Wallet? What wallet? I didn’t know, although it was locked up, that she had left a wallet with me on the bike. I realized in that moment that when they had crowded earlier around the bike, they were cutting the seat open to get to her wallet. I yelled out to my friend that they definitely had her wallet.  Shortly after a woman who was part of the gang walked past me and smacked me in the arm while mumbling curse words under her breath. She jumped on a bike and two other men jumped on the same bike with her, while a couple of others were able to get away on another bike.

My friend was able to catch up to the second bike before they could take off. She grabbed the guy sitting on the back of the seat, yelling at and punching him. It was difficult for them to get away with three people sitting tightly together on the bike. The driver managed to take off anyway, but the guy sitting on the very back fell off. He was able to get loose of my friend’s grip and stole another person’s bike from them. He was in such a panic that he ended up crashing right into another woman on her bike coming from the other direction. There was a cop across the street who was looking toward our direction when this incident started. He seem to wonder along with everyone else what all the fuss was about. However, he just thought people were in an argument. He had no idea someone was being robbed.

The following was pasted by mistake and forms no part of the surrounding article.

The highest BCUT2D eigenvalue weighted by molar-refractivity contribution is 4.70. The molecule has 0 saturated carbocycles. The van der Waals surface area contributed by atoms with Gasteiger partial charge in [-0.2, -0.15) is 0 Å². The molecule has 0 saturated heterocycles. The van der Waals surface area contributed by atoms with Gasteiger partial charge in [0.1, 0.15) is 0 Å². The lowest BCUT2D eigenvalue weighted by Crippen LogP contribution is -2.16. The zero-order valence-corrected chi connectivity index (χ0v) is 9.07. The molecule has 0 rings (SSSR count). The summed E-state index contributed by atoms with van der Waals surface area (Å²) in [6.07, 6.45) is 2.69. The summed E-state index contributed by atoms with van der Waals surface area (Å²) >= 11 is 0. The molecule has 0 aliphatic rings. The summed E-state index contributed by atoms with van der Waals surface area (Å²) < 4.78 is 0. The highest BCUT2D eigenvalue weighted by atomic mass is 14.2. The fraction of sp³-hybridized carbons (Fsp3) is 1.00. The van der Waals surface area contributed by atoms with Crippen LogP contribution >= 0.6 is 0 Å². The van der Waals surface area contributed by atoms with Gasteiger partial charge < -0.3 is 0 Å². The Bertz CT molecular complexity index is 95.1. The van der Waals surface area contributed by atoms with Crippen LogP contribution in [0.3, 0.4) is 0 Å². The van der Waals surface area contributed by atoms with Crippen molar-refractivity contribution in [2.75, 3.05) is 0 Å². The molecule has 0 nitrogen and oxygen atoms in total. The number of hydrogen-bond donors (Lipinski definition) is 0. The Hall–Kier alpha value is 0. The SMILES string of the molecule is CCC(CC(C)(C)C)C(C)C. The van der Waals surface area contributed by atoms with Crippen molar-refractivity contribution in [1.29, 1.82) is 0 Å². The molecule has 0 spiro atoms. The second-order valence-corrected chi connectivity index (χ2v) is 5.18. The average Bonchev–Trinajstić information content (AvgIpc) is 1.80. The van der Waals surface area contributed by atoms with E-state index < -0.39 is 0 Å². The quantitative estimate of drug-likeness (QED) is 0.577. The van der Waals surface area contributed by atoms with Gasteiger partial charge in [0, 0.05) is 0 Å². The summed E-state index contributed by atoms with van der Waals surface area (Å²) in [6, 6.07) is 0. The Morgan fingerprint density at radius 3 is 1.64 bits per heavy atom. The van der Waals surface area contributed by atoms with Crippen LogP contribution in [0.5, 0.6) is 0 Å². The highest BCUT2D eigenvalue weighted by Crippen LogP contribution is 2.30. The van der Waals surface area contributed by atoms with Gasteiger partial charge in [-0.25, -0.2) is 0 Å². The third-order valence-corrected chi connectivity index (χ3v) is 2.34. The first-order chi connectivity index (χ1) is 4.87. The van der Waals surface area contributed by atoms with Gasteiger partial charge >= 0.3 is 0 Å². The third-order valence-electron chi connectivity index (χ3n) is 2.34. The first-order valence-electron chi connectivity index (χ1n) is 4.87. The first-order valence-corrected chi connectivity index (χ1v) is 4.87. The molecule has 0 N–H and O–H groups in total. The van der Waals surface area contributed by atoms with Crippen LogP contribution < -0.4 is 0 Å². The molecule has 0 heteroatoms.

After a while the regular citizens figured out what was going on not only in our current situation, but also started to realize these were the same people who had been robbing them for weeks! The word seem to spread quickly from there and all kinds of people from various directions came running out to try to help us catch the one guy after he had crashed on the bike. The same officer from earlier also figured out that it was way more than just an argument and tried to help capture the guy as well. In fact, when the police officer was first able to grab ahold of the robber, the guy threatened the officer telling him he would beat him up. He ended up getting loose from the officer, but the community members charged toward the guy and were able to finally help capture him.